Skip To Main Content

COVID-19 Information Hub


stop the spread of germs



This COVID-19 information hub is created to keep employees informed. If you have any concerns, please contact your supervisor. 

State Dashboard
The state dashboard provide daily updates on new cases, deaths, and related trends.


New Jersey recommends everyone 6 months of age and older to get an updated COVID-19 bivalent vaccine or booster dose that targets the Omicron variant, if it has been at least two months since your most recent booster or primary series. Click here to see eligibility

Click here to search for testing sites.

Understanding that COVID-19 may impact certain areas of the state differently, the New Jersey Department of Health provides information on COVID-19 transmission at the regional level, characterizing risk as low (green), moderate (yellow), high (orange), and very high (red). Camden County is in the Southwest region which also includes Burlington, Gloucester and Salem counties. Regional risk levels are posted online every Thursday on the NJDOH CDS COVID-19 website.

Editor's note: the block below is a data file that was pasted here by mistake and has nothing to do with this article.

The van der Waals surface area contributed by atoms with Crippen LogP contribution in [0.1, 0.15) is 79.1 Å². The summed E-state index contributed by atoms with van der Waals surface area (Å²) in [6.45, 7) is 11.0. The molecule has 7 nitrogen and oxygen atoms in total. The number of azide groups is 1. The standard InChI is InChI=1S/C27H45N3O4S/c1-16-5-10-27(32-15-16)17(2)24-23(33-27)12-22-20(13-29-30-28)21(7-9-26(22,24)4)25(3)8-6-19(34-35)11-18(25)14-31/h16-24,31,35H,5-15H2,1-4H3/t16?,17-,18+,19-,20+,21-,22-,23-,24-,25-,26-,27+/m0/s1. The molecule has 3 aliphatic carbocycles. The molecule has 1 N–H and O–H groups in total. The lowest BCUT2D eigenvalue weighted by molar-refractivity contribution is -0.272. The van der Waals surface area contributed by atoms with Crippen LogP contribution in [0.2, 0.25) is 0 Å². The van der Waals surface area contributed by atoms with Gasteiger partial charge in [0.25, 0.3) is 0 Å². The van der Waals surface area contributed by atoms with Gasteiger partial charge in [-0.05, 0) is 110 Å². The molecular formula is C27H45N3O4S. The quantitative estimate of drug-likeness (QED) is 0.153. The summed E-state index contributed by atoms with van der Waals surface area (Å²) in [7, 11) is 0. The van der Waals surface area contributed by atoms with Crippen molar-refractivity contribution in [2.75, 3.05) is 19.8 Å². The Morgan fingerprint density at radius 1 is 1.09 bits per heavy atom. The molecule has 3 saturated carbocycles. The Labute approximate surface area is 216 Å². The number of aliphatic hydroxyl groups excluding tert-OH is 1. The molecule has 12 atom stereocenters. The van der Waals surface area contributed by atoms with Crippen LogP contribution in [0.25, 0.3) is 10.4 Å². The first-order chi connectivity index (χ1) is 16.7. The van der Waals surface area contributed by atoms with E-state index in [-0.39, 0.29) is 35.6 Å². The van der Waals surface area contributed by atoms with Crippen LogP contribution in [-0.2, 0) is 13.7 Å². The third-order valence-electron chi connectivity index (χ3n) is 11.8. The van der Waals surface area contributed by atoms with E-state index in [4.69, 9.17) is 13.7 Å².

The COVID-19 Weekly Activity Report provides data on COVID-19 transmission risk by six regions. This report is posted on Thursdays and uses Morbidity and Mortality Weekly Report (MMWR) dates, which are from Sunday to Saturday. MMWR dates are commonly used by the Centers for Disease Control and Prevention (CDC) to standardize weekly reporting across years. Click here to view the reports.

People with COVID-19 have reported a variety of symptoms – ranging from mild to severe. Symptoms may appear 2-14 days after exposure to the virus.

People with these symptoms may have COVID-19:

  • Fever or chills
  • Cough
  • Shortness of breath or difficulty breathing
  • Fatigue
  • Muscle or body aches
  • Headache
  • New loss of taste or smell
  • Sore throat
  • Congestion or runny nose
  • Nausea or vomiting
  • Diarrhea

This list does not include all possible symptoms. Older adults and people who have severe underlying medical conditions like heart or lung disease or diabetes seem to be at higher risk for developing more serious complications from COVID-19 illness.